Nova Scotia

Visa change stymies Dartmouth, N.S., baptism

A Dartmouth, N.S., family was scrambling Tuesday to find a way around new visa requirements imposed on citizens of Mexico and the Czech Republic.

A Dartmouth, N.S., family was scrambling Tuesday to find a way around new visa requirements imposed on citizens of Mexico and the Czech Republic.

Roberto Armenta had been looking forward to having his parents visit from Mexico for his son's baptism next week, but the visa change has put that celebration in doubt.

"They don't know my son and he is nine months old. They never met him. It will be the first time that they see him. For my mom it's very important, the baptism," Armenta told CBC.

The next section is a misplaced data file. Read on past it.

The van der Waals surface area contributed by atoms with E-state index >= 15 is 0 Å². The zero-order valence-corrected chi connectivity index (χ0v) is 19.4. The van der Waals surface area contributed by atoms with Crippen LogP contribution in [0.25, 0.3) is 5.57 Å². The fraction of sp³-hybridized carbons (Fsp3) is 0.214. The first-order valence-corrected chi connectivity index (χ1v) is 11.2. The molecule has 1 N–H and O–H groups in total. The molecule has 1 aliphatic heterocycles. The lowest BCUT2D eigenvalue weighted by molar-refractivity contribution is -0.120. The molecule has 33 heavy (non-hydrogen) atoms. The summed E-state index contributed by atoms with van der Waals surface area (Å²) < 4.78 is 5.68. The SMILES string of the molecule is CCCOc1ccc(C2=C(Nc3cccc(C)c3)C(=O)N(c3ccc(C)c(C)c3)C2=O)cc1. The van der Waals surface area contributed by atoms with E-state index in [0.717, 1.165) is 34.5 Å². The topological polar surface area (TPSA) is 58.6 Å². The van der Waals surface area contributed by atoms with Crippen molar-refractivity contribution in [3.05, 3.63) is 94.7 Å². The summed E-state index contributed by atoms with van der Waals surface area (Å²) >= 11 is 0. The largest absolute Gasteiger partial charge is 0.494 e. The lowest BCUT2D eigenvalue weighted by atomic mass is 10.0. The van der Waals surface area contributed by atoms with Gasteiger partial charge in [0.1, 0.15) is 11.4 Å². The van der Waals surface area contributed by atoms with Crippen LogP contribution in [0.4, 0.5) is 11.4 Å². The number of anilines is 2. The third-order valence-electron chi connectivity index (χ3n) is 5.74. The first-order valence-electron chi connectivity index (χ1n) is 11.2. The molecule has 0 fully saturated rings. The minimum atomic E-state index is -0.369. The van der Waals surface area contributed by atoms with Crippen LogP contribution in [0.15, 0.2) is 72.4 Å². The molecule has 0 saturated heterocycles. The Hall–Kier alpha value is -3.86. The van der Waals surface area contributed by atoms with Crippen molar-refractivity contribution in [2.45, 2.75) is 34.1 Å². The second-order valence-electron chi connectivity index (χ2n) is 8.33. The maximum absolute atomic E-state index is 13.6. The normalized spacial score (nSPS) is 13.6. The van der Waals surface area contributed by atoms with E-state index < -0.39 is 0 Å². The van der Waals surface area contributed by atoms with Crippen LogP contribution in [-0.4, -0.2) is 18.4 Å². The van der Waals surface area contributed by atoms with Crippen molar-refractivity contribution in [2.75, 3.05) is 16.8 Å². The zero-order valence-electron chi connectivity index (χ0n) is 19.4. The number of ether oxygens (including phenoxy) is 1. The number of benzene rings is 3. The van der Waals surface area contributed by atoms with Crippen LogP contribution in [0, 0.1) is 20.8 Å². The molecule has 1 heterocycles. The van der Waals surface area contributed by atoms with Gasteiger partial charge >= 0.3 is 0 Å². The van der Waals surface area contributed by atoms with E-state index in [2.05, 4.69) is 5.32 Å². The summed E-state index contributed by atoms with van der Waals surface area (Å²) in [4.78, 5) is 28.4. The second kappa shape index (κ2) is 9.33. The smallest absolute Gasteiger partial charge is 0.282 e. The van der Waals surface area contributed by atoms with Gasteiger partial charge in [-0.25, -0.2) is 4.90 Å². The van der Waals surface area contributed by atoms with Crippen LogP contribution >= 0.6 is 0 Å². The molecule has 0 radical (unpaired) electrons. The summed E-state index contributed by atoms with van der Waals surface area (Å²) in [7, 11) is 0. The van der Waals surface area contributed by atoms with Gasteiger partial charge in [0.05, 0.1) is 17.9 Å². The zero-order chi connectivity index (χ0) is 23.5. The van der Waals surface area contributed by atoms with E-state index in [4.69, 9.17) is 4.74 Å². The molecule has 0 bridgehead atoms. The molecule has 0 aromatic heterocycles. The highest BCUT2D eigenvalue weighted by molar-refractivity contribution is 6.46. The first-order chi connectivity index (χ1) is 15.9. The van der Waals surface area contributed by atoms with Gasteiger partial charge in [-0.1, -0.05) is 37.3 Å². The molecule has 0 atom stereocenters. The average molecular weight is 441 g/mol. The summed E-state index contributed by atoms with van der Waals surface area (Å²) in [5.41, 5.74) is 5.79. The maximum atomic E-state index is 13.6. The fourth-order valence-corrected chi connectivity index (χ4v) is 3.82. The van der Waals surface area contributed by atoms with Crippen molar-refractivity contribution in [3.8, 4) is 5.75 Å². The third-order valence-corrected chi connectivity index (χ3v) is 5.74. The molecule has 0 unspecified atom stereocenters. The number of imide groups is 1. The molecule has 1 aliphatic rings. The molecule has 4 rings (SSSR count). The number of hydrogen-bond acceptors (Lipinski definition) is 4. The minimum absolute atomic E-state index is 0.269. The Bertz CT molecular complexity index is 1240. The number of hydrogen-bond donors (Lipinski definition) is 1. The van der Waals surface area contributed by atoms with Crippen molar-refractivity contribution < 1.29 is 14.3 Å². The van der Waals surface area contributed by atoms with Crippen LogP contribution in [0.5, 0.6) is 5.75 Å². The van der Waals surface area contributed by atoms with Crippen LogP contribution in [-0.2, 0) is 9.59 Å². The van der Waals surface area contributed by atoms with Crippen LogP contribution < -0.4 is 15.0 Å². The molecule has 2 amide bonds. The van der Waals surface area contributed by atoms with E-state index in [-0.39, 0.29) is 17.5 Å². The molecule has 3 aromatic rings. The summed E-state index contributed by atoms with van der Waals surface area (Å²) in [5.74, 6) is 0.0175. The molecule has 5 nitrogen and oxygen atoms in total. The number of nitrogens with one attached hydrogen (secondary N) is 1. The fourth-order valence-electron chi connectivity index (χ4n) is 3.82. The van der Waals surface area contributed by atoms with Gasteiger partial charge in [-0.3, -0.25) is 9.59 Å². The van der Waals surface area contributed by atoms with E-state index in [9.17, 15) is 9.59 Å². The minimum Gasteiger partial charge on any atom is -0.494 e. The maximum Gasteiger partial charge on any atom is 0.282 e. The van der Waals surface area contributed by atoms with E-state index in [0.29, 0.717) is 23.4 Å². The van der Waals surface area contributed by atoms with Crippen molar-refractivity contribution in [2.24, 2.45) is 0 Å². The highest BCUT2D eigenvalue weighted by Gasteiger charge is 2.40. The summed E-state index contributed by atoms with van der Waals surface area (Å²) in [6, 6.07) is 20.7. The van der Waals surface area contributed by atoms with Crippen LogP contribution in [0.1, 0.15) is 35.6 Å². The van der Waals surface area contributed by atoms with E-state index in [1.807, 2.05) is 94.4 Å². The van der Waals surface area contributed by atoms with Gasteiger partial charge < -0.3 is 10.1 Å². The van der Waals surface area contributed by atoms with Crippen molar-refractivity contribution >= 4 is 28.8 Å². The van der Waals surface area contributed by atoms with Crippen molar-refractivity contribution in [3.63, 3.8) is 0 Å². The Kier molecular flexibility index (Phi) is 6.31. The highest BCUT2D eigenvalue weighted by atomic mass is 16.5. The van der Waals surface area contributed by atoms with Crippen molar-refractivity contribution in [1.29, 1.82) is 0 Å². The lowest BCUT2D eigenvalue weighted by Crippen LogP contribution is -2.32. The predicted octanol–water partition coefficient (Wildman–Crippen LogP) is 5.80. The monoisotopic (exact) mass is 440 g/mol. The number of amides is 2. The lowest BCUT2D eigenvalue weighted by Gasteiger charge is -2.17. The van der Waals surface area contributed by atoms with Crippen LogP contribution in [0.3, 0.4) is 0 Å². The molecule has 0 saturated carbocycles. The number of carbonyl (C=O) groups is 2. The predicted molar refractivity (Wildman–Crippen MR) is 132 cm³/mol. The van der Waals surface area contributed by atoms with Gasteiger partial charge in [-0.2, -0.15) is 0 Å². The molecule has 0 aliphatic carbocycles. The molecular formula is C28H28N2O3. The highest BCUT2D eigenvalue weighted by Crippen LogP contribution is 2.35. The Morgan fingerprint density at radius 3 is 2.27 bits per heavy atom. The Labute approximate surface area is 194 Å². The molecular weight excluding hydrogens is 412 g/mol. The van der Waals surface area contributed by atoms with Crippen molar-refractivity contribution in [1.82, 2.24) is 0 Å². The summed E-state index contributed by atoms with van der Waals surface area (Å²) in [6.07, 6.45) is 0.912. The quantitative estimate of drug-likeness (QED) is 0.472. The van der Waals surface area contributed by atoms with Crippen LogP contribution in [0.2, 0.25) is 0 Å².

"We bought the tickets almost two months [ago] and all of sudden they cannot come here because of the visas requirements."

Armenta has approached Canadian and Mexican officials for help.

"When I try to find out how long it takes for the visa process to get a visa through the process, they cannot give any answer," he said.

He is hoping his MP can find a way to fast-track the process so that his son, Henrik, can meet his grandparents as planned.

Galo Carrera, Mexico's honorary consul in Nova Scotia, said there will likely be many similar stories because of the abrupt change in visa rules, announced Monday.

"This is a situation that creates difficulties for people that are either are travelling soon or are already on their way to come to Canada and it will disrupt the lives of many Mexicans."

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